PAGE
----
Earlier this week, my phone buzzed with happy news. One of my friends had just given birth to a beautiful, healthy baby. Infatuated with her new bundle (as she should be), I was greeted with pictures of newborn snuggles and word that mom was practicing breastfeeding.
Tears began to flow. First, they were joyful tears. One of my very best friends had just become a mama to a healthy, happy baby girl! What a wonderful gift.
Then, quickly, those same happy tears turned to long, sad sobs.
Because this experience, the one that involves skin-to-skin snuggles and breastfed bonding is foreign to me.
I know nothing about that. I cannot relate.
I don’t know post-delivery snuggles. I know waiting two days to snuggle.
I don’t know breastfeeding within hours of delivery. I know breast-pump anxiety and unfamiliar, sterile parts.
I don’t know sleeping by your newborn. I know returning to a hotel room, baby-less.
I don’t know discharge with a 2-day-old. I know discharge with a 2-month-old.
I don’t know anything about these things, but oh, my heart yearns for them.
My heart yearns for them in a time when I should be experiencing pure, unequivocal joy. And as envy begins to coexist with support, one question begins to prevail . . .
What do you do when someone’s good news coincides with your trauma?
Your friend posted a picture of her wedding day. She was glowing as her father walked her down the aisle. Your father passed away last year. He will never walk you down the aisle.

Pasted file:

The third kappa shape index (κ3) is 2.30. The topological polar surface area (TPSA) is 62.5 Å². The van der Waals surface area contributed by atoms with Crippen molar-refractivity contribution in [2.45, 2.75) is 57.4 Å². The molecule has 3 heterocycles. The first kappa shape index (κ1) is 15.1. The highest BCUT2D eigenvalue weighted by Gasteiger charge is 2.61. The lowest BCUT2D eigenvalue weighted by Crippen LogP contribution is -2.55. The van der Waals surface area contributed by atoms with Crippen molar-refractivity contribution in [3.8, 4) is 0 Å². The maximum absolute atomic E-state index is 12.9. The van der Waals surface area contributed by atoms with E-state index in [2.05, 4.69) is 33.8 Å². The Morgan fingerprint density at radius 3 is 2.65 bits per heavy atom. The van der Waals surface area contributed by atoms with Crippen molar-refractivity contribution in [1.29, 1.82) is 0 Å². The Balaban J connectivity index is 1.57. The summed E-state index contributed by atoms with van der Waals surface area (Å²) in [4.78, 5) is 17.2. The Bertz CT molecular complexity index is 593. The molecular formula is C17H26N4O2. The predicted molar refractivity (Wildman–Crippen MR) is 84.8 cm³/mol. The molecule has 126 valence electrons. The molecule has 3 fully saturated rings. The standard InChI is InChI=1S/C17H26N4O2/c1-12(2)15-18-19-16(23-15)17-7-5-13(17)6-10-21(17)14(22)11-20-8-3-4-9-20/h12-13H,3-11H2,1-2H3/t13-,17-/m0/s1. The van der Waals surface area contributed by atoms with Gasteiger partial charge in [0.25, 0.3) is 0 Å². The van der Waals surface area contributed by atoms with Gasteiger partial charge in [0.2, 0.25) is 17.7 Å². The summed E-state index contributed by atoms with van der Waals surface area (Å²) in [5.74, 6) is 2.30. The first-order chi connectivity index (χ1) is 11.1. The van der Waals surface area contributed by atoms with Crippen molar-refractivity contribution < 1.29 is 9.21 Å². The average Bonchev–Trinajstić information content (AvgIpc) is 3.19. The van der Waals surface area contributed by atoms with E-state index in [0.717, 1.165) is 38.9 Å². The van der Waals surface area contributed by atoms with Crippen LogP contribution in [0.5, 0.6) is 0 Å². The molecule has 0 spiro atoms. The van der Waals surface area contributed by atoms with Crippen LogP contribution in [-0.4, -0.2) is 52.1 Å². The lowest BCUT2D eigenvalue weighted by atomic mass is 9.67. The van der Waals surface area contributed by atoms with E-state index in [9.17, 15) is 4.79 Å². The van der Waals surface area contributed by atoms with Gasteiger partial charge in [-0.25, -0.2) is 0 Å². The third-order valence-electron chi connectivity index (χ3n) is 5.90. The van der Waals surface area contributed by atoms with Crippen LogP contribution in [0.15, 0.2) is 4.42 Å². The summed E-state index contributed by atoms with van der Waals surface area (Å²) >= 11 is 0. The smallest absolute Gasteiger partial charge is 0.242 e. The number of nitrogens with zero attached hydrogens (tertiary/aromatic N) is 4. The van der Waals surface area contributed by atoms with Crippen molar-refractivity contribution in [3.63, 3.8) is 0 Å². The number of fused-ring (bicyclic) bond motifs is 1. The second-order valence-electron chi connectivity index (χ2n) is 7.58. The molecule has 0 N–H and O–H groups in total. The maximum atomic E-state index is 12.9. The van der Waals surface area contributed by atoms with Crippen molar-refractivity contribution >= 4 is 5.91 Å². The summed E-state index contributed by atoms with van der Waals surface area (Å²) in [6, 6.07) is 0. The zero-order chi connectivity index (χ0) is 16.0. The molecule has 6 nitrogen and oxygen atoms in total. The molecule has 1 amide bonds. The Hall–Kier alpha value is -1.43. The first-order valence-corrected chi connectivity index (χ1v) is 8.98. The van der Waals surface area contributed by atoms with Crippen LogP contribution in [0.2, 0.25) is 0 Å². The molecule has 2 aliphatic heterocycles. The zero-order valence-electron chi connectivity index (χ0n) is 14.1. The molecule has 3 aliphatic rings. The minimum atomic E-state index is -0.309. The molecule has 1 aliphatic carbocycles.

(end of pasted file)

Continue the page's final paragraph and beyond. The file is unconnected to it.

Your cousin just announced her pregnancy. She is having twins. You just received your fourth negative pregnancy test . . . this year.
Your neighbor just posted a picture of her weight loss. She’s down 50lbs, and she looks great. You have been battling depression, and the sweets in your pantry have never looked more appealing.
How do you navigate their happy news when it feels suffocating, when you are buried underneath your own grief?
Sister, you recognize that healing takes time—it’s a process, and it’s often a long, hard, and winding one. Some days you feel completely at peace, and others you are certain you could fall apart at any given second.
There are no timelines for trauma.
You validate your feelings. You acknowledge that these feelings don’t make you a bad friend (or cousin or neighbor)–they make you human. They make you someone who is dealing with pain, who is healing from trauma. They make you a person who is doing her best, who understands that her best will look a little different each day.
You lend support on the good days and give yourself space on the hard days. You engage when you have the capacity and give yourself grace when you do not. You find balance, whatever that looks like for you.
And finally, you fall to your knees.
You fold your hands. You talk to your Heavenly Father, and you pray–for peace, for comfort, for grace. You let Him hold you close, and you trust Him to lead you in these painful, suffocating moments.
What do you do when someone’s good news coincides with your trauma? You move forward with small, but significant steps. You put one foot in front of the other–one day, one hour, one second at a time. And you recognize that it is enough.